Reproduction is both asexual and sexual.
Both sexual and asexual reproduction occur, but there is usually no definite succession of the two modes, marking that alternation of sexual generation (gametophyte) and asexual generation (sporophyte) which characterizes the higher groups.
No asexual generation.
The spore-bearing generation may throughout its phylogenetic history have been independent at one part of its life, and have been derived by modification of individuals homologous with those of the sexual generation, and not by the progressive sterilization of a structure the whole of which was originally devoted to asexual reproduction.
Both asexual and sexual reproduction occur among Euphaeophyceae.
The discovery by Brebner of the specific identity of Haplospora globosa and Scaphospora speciosa marks an important step in the advance of our knowledge of the group. Three kinds of reproductive organs are known: first, sporangia, which each give rise to a single tetra-, or multi-nucleate non-motile, probably asexual spore; second, plurilocular sporangia, which are probably antheridia, generating antherozoids; and third, sporangia, which are probably oogonia, giving rise to single uninucleate non-motile oospheres.
The asexual or indifferent type (fig.
They belong to the group of Protozoa, and, as already explained, have a double cycle of existence: (I) a sexual cycle in the body of the mosquito, (2) an asexual cycle in the blood of human beings.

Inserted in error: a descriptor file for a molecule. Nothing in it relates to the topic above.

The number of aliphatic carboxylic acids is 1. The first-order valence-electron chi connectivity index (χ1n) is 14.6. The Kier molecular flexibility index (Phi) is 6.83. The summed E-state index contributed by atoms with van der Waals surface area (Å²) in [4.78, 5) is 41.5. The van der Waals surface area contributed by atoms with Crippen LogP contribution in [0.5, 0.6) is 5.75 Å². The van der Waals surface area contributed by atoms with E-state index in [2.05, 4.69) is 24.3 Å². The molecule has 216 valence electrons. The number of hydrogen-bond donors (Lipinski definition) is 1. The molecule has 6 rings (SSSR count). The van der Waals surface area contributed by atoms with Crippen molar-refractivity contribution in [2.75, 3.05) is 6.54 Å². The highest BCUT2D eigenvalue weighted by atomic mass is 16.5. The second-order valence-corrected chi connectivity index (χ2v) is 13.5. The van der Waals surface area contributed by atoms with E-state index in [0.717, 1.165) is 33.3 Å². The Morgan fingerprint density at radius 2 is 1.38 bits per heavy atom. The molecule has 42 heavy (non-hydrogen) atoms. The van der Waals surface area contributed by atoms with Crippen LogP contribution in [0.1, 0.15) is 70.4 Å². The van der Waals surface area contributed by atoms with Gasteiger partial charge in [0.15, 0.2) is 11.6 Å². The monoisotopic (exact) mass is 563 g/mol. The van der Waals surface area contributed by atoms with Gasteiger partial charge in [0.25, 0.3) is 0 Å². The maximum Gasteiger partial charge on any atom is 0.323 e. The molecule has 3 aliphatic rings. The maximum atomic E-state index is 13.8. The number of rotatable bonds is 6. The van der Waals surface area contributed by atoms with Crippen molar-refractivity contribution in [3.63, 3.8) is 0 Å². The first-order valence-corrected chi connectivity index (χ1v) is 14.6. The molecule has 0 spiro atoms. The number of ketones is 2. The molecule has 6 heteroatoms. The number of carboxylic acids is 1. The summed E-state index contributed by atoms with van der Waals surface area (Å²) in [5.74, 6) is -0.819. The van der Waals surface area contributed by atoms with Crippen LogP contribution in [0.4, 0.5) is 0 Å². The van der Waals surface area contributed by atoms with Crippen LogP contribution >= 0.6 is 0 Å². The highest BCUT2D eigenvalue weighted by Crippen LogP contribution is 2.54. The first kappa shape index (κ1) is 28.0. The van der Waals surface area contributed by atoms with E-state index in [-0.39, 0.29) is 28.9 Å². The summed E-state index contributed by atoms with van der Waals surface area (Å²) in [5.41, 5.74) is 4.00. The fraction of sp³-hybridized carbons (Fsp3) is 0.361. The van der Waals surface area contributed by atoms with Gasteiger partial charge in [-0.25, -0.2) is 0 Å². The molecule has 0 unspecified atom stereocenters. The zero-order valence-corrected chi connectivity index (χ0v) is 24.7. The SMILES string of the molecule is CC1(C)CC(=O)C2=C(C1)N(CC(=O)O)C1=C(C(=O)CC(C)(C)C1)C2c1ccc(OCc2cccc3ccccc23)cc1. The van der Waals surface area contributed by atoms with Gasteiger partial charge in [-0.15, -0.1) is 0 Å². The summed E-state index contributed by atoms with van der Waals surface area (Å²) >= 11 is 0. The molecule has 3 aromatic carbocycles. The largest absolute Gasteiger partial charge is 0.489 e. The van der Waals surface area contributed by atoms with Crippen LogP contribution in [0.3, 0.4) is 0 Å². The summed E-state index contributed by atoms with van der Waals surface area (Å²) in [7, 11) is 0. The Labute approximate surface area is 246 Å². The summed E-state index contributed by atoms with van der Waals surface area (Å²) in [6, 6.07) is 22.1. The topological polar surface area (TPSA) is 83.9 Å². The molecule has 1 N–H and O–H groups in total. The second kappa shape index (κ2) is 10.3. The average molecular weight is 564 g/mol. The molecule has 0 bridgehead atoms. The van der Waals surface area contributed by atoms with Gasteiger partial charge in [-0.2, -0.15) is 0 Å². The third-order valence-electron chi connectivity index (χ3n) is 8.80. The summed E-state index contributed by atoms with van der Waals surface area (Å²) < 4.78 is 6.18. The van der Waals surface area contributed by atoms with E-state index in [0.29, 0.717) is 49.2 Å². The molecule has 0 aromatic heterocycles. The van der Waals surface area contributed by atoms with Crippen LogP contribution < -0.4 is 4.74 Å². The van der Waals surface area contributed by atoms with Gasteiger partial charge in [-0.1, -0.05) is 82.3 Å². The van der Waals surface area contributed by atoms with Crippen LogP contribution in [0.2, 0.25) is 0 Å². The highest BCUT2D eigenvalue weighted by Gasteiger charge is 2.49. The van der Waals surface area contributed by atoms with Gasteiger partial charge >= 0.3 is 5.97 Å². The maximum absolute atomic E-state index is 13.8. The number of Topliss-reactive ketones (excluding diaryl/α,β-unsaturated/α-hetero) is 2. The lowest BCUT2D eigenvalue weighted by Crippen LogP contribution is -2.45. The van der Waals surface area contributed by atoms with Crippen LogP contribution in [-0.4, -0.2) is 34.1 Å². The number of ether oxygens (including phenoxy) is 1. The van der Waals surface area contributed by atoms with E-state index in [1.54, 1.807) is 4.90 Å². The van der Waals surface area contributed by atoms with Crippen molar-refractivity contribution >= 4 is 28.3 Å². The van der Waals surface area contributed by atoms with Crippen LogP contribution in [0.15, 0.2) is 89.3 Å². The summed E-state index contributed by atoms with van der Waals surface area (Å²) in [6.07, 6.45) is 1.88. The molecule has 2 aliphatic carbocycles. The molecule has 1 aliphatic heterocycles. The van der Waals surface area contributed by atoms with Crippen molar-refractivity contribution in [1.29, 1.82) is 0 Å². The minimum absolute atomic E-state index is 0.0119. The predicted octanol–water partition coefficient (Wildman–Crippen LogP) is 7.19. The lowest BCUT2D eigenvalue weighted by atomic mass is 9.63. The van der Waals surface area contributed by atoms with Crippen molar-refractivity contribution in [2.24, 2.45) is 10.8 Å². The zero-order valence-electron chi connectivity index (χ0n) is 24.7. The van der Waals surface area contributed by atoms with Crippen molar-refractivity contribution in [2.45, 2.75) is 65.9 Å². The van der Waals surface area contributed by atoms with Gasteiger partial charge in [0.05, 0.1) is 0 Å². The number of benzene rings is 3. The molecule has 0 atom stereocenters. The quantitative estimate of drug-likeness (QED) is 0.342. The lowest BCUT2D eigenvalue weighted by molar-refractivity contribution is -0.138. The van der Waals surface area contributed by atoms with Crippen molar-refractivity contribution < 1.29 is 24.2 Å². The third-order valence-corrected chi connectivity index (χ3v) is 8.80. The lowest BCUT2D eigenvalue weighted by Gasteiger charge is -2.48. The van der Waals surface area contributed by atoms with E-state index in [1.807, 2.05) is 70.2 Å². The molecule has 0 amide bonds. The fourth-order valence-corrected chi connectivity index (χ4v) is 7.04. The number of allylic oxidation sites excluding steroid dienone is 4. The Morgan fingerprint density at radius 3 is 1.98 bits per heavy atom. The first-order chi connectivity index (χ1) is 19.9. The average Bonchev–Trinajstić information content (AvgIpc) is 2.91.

Here the asexual cells are borne upon the so-called Aglaozonia reptans and the sexual cells upon the plants known as Cutleria.
They are characterized especially by the zygospores, but the asexual organs (sporangia) exhibit interesting series of changes, beginning with the typical sporangium of Mucor containing numerous endospores, passing to cases where, as in Thamnidium, these are accompanied with more numerous small sporangia (sporangioles) containing few spores, and thence to Chaetocladium and Piptocephalis, where the sporangioles form but one spore and fall and germinate as a whole; that is to say, the monosporous sporangium has become a conidium, and Brefeld regarded these and similar series of changes as explaining the relation of ascus to conidium in higher fungi.